"The flow of revelation depends on your faith. You exercise faith by causing, or by making, your mind accept or believe as truth that which you cannot, by reason alone, prove for certainty. (See Alma 32:27–28, 38.)
"The first exercising of your faith should be your acceptance of Christ and His atonement.
"As you test gospel principles by believing without knowing, the Spirit will begin to teach you. Gradually your faith will be replaced with knowledge.
"You will be able to discern, or to see, with spiritual eyes.
"Be believing and your faith will be constantly replenished, your knowledge of the truth increased, and your testimony of the Redeemer, of the Resurrection, of the Restoration will be as 'a well of living water, springing up unto everlasting life.' (D&C 63:23; see also John 4:14; Jer. 2:13.) You may then receive guidance on practical decisions in everyday life."
- Boyd K. Packer, "Personal Revelation: The Gift, the Test, and the Promise," General Conference, October 1994
Click here to read or listen to the full talk

The concept of a "flow of revelation" is a fascinating one. Revelation can, and will, flow from God to man—when conditions permit it. And we control the conditions, based primarily on our faith, according to President Packer:

The exercise of faith begins as we consciously choose to "accept or believe as truth that which you cannot, by reason alone, prove for certainty." It requires that initial "leap" of belief and trust, focused on the atonement of Jesus Christ; we then are able to see the response to our actions and feel the Spirit confirming their truth. And in the life of the disciple, faith is then "constantly replenished" as the actions and blessings confirm each succeeding step. It's a wonderful life to live!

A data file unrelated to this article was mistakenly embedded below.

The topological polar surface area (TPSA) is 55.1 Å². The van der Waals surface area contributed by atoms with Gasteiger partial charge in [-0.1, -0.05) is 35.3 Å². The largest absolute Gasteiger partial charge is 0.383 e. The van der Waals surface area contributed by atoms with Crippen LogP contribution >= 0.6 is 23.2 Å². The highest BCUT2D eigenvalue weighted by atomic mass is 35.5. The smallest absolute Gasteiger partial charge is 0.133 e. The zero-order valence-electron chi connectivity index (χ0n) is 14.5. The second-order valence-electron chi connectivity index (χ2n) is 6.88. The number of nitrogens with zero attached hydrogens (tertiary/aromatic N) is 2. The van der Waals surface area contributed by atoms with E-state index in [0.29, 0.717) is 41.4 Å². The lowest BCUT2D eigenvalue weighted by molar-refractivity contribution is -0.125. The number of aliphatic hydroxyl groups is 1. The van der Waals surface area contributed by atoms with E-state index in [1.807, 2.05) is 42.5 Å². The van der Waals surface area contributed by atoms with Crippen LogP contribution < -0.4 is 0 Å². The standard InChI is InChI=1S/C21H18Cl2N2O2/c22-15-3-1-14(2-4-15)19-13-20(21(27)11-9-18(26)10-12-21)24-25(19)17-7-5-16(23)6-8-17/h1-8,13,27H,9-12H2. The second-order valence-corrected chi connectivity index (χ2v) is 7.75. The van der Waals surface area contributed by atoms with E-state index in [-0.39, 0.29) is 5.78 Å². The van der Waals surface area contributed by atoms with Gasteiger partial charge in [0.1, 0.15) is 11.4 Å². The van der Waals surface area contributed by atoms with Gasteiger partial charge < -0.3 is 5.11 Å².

(Compilation and commentary by David Kenison, Orem, Utah, 2018)

Monday, March 19, 2018

Elder Joseph B. Wirthlin on God's help in overcoming challenges

Elder Joseph B. Wirthlin (1917-2008) served as a Seventy from 1976 to 1986, then as a member of the Quorum of Twelve Apostles from 1986 until his passing in 2008 at age 91.
"You are stronger than you think. Your Heavenly Father, the Lord and Master of the universe, is your Creator. When I think of it, it makes my heart leap for joy. Our spirits are eternal, and eternal spirits have immeasurable capacity!
"Our Father in Heaven does not wish us to cower. He does not want us to wallow in our misery. He expects us to square our shoulders, roll up our sleeves, and overcome our challenges.
"That kind of spirit—that blend of faith and hard work—is the spirit we should emulate as we seek to reach a safe harbor in our own lives."
- Joseph B. Wirthlin, "Finding a Safe Harbor," General Conference April 2000
Click here to read or listen to the full talk

Elder Wirthlin's message is one of encouragement, reminding us that we have divine heritage and incredible potential—"immeasurable capacity."